Publication: The Des Moines Register 
Date Published: Thursday, August 10, 1995 
By: Patrick Beach
Section: Datebook, Pg. 10

He's maybe the greatest awful singer there ever was - OK, except for Tom Waits - but when Shane MacGowan was relieved of his duties as a Pogue, it was widely assumed that his days as a frontman were over and his career as a full-time drunk had begun.

That makes the very existence of The Snake, the debut by MacGowan and his band, the Popes, a surprise. (Come to think of it, MacGowan being ALIVE is a shocker.) And, in fact, The Snake is clearly better than the last, MacGowan-less Pogues album, which was a valiant but ultimately dispiriting piece.  Still, only once does the new band recall the Pogues at their best, but it's a great moment: "The Church of the Holy Spook," which opens the disc, barrels along with intemperate recklessness, blending punk, Celtic folk and other influences as MacGowan slurs his words and listeners hunt for the lyric sheet.  He waits three whole lines before confessing, I ruined my life by drinking.  There's also a wonderful percussion hook in the tune that sounds like the cops beating down the door. Brilliant.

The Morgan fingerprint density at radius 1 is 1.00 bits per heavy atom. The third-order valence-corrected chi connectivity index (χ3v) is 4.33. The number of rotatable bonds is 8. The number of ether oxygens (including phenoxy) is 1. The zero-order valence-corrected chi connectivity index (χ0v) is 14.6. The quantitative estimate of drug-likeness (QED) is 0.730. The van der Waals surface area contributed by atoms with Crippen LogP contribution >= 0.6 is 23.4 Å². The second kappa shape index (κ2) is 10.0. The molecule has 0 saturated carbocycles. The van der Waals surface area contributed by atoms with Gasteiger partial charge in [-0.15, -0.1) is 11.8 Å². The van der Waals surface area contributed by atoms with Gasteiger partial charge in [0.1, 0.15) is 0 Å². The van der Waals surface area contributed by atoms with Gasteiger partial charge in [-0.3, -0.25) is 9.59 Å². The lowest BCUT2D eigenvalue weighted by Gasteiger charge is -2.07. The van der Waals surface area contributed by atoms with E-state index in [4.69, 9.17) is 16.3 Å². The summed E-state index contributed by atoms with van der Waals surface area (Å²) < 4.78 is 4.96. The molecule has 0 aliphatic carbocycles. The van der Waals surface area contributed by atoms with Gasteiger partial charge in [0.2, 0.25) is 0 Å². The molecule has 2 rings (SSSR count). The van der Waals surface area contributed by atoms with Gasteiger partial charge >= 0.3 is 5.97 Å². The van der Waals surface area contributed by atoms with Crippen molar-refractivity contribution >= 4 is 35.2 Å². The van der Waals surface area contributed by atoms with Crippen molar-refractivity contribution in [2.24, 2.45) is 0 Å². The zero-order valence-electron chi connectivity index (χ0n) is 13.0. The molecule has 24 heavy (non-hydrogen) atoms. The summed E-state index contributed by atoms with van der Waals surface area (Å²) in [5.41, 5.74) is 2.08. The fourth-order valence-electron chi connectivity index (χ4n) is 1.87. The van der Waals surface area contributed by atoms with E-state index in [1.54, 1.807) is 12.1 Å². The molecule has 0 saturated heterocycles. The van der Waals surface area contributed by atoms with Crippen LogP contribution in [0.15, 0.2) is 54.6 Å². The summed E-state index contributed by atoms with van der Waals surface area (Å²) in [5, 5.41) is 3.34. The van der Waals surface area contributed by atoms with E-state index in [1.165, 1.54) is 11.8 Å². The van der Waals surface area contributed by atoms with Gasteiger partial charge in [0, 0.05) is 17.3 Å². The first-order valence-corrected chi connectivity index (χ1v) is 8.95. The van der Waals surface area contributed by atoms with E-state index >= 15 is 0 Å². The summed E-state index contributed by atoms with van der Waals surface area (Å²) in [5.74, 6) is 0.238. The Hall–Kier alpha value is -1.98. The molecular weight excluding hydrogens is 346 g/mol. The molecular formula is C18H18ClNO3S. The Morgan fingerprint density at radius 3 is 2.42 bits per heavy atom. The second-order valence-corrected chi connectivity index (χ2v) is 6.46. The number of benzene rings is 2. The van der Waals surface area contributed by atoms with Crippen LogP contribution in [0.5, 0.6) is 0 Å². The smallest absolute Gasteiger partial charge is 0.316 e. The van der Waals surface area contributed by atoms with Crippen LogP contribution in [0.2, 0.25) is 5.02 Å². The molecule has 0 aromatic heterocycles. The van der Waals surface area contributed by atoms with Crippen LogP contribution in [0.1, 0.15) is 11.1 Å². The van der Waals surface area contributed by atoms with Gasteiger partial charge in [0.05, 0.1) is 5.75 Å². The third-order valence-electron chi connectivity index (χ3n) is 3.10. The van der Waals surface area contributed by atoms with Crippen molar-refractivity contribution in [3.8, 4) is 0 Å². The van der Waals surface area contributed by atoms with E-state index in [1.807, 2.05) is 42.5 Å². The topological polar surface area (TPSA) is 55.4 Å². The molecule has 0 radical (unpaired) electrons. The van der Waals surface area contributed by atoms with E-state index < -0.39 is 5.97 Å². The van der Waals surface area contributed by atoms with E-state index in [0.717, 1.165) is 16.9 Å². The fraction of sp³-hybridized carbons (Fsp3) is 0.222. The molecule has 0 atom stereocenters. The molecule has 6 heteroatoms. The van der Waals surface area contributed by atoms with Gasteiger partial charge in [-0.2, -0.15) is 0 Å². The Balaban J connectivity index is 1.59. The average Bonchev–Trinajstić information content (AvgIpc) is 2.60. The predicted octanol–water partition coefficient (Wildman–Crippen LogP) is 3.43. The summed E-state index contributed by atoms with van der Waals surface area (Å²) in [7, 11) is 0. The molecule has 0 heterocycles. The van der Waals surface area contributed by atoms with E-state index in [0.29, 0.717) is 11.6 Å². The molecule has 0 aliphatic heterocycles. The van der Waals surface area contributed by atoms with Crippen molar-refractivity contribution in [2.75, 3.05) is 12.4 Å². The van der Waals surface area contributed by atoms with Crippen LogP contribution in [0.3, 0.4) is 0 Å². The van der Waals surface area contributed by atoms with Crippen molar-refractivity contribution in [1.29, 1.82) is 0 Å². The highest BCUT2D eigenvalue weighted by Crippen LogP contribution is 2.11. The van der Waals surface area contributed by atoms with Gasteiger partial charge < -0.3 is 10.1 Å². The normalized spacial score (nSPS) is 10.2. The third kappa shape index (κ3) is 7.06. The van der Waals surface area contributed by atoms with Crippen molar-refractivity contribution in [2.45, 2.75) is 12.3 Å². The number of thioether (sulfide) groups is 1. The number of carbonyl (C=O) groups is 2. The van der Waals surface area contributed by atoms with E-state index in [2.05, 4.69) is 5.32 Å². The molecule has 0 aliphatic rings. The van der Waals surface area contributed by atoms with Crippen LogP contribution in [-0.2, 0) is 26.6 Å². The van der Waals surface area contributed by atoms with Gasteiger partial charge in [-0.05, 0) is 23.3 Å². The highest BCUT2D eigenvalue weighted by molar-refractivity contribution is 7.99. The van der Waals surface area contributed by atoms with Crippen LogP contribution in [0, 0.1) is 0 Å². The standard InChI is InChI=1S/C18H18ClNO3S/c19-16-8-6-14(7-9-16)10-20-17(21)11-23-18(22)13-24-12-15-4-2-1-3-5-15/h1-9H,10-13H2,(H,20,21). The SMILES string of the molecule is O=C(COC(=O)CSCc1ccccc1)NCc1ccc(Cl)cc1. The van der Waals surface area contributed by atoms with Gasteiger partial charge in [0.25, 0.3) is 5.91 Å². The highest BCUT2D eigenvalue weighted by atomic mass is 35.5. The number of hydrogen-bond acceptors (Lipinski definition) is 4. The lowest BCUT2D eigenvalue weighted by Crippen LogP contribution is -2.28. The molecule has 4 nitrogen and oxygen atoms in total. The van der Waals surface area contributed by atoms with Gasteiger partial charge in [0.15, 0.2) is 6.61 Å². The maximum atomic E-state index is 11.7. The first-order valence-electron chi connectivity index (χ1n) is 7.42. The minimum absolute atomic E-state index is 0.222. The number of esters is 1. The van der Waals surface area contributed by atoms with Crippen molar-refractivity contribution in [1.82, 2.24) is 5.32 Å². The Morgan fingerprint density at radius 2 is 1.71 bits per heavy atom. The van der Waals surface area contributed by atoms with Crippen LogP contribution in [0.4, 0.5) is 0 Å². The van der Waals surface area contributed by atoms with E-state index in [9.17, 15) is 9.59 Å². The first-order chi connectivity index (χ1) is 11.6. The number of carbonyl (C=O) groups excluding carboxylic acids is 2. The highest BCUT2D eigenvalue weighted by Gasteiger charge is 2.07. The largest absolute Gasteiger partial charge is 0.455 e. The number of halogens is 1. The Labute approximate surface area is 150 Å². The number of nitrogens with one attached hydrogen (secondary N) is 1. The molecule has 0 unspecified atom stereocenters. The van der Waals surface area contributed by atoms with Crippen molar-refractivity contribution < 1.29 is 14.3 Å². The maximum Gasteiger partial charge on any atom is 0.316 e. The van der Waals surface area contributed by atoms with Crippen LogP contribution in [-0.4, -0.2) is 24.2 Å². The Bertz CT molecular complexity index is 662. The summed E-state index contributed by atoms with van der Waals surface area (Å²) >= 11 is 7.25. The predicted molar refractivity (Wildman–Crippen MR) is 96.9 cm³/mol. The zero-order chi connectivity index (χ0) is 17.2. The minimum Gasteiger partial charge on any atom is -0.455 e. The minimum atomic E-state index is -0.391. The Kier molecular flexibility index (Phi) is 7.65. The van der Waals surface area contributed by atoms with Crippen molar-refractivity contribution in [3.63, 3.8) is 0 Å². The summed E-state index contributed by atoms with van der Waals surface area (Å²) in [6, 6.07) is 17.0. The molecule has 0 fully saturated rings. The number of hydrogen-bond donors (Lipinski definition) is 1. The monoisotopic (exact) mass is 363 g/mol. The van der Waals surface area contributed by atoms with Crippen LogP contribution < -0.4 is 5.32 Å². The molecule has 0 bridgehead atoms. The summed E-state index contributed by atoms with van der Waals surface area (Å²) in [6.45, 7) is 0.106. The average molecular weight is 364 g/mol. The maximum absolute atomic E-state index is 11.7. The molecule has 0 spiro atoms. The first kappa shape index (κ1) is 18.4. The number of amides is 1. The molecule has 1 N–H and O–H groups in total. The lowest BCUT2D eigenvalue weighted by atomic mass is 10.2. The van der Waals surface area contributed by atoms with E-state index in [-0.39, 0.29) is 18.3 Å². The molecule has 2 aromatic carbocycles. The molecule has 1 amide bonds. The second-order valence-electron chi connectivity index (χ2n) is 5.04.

But never again does MacGowan's writing approach "Spook," and for that The Snake suffers. When the tunes get less traditionally Irish, they tend to get less interesting. The one exception is "Haunted," which the Pogues did years ago and which features an ethereal vocal from Sinead O'Connor - whose voice is a comically dramatic counterpoint to MacGowan, who fumbles for notes nights like someone groping for a lightswitch in the dark.

Auspicious this debut isn't, but neither is it dreadful. It's just the first thing MacGowan ever did that left me curiously unmoved.

The Snake  Shane MacGowan and the Popes (ZTT/Warner Bros.)

Rated:   Based on a rising scale of no stars (worse than a Boston concert) to five stars (an eternal tingle)

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